Egg freezing, also known as oocyte cryopreservation, gives women the possibility of preserving their fertility and potentially extending their ability to have genetic children in the future.
Who is a Good Candidate for Egg Freezing?
Anyone who is looking to preserve their fertility due to personal or medical reasons may be a good candidate for egg freezing. If you are thinking about it, it’s important to speak with a specialist sooner rather than later. Women are encouraged to freeze their eggs when they are younger because there’s a higher chance of retrieving and freezing high-quality eggs. A woman’s egg quality peaks during their reproductive prime which is between 16 to 28 years old. Women in their mid-reproductive years—29 to 37 years old—can still produce acceptable eggs for freezing, but egg quality diminishes from age 37 to 44.
Reasons You May Consider Freezing Your Eggs
- You would like to delay childbearing for personal reasons and wish to preserve your chance of having a genetic child.
- You have been diagnosed with cancer and will require chemotherapy, radiation, or surgery that could damage your eggs. If you are going through cancer treatment, make sure to check in with your oncologist to make sure you have enough time to go through fertility preservation.
- You have a non-cancerous disorder that may impact your fertility, for example, removal of both ovaries performed to treat a benign tumor or conditions such as endometriosis. In addition, women who test positive for the BRCA gene or who have a strong family history of ovarian cancer may elect to undergo prophylactic (preemptive) removal of the ovaries and women with autoimmune diseases may be exposed to medications that are toxic to eggs or may experience premature (early) menopause.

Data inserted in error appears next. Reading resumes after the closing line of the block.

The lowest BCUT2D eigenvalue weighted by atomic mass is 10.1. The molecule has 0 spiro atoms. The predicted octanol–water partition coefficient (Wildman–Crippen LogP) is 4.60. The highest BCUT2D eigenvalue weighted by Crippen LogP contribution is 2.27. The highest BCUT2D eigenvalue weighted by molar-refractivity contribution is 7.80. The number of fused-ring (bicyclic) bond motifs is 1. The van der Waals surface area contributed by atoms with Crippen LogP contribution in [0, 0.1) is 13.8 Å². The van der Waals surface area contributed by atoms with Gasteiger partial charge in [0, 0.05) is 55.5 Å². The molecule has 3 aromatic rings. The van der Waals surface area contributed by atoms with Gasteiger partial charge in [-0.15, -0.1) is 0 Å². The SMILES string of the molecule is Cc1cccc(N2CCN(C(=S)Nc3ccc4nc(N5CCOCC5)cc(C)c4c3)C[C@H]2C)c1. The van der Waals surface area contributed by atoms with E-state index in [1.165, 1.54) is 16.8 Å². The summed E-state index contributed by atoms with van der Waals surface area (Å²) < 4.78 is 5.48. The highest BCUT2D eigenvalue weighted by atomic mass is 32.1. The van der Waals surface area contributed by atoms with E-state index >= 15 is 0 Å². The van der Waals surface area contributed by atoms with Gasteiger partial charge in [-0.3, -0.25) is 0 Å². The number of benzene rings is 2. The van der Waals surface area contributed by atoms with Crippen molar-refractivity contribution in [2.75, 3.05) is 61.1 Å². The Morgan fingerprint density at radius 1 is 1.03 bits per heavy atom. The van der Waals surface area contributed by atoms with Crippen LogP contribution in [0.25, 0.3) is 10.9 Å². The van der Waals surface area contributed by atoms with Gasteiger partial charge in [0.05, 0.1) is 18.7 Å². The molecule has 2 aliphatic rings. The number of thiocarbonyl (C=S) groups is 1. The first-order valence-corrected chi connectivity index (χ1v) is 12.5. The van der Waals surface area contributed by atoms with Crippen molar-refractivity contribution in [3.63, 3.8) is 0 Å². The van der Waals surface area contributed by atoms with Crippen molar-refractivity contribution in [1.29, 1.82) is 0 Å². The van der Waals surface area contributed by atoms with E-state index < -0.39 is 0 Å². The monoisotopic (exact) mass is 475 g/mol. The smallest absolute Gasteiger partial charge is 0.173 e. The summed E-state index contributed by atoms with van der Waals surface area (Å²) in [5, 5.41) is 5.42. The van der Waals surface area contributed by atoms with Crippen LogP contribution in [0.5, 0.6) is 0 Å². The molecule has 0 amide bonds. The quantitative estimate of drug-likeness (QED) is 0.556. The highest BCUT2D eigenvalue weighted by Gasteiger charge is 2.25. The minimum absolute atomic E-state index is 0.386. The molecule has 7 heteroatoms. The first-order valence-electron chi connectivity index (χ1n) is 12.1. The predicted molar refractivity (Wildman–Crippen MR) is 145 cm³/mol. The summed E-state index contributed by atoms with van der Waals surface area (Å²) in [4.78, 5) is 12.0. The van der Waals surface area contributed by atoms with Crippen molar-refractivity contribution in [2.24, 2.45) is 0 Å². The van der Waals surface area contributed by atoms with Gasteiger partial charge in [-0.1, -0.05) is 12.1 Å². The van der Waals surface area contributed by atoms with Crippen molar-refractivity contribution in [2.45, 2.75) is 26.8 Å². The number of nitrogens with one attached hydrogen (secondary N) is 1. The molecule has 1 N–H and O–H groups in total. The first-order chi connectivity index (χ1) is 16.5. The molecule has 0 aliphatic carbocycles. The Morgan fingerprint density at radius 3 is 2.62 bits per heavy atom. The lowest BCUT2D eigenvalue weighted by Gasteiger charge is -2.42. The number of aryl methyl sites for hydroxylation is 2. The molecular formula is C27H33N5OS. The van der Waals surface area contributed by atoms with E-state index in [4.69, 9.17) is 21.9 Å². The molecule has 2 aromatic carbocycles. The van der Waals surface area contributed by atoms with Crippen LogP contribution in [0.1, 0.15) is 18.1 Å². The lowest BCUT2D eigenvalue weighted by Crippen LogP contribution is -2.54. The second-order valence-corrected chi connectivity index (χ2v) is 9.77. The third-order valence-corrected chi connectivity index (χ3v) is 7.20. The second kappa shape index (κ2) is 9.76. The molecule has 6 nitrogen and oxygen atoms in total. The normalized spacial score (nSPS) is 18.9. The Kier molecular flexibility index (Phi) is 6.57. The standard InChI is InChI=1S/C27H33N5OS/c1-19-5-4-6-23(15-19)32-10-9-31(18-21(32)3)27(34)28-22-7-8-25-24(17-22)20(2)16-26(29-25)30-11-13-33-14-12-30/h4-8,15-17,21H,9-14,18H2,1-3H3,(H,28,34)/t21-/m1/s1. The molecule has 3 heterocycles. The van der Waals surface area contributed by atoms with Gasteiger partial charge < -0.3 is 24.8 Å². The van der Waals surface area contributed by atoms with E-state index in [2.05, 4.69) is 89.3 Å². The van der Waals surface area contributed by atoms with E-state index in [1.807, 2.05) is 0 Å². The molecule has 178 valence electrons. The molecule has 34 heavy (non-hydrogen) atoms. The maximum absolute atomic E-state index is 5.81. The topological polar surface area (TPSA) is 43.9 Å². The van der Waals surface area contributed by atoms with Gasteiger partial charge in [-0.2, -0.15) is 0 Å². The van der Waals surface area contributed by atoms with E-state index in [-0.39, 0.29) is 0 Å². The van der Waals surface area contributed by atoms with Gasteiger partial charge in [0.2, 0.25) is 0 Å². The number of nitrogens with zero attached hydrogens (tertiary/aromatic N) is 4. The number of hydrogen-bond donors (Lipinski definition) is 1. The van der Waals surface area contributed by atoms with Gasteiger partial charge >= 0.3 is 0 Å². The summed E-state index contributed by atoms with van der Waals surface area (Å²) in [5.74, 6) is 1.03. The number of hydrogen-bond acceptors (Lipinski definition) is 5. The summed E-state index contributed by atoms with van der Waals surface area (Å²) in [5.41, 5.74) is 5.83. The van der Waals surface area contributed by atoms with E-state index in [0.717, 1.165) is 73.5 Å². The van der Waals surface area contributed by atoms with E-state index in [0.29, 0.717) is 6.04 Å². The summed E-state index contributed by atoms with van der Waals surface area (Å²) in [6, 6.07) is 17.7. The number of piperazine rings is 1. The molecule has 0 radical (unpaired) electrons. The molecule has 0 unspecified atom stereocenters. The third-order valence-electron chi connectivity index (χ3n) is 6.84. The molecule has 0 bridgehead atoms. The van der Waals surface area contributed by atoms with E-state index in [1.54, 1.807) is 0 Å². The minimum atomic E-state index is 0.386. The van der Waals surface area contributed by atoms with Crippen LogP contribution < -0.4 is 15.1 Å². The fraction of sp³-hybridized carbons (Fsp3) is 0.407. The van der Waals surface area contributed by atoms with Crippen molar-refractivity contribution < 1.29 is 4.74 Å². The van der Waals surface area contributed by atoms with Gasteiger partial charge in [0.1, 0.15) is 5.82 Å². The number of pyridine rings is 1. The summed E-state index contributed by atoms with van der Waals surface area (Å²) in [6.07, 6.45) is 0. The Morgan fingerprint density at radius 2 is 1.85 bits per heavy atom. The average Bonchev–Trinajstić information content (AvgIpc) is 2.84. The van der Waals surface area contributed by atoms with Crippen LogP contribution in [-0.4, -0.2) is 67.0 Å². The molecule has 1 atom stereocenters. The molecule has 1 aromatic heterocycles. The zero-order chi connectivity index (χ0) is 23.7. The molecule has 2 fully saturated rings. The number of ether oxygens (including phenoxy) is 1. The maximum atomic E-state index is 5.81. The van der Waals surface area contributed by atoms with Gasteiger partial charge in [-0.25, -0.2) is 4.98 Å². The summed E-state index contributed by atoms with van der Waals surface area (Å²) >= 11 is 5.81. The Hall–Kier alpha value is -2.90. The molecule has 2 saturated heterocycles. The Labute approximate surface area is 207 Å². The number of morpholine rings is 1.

The Process of Freezing Your Eggs
To freeze your eggs, your fertility doctor will prescribe medications to stimulate your ovaries in order to produce multiple mature eggs. You will self-administer these medications for 9- 12 days. During this time, you will have frequent monitoring appointments to evaluate your response to the medications, the size and number of maturing follicles (fluid-filled sacs containing an egg), and your hormone levels. Once your eggs are mature, you will give yourself a trigger shot at a precise time, 36-37 hours before your retrieval procedure. This shot finalizes the maturation process. Under sedation, your doctor will use a transvaginal ultrasound with a guided needle to aspirate each mature follicle. The whole process takes 15-30 minutes and most women go home a few hours following the procedure. The eggs are then assessed, and all mature eggs are frozen through vitrification (a flash freezing process).
It’s important to remember that while egg freezing is a safeguard against time, there is no guarantee that freezing your eggs will result in a successful pregnancy in the future. The American Society for Reproductive Medicine (ASRM) recommends that women exploring egg freezing should schedule a consultation with a fertility clinic and ask about treatment options, oocyte freezing methods, success rates, and policies about disposing of unused eggs.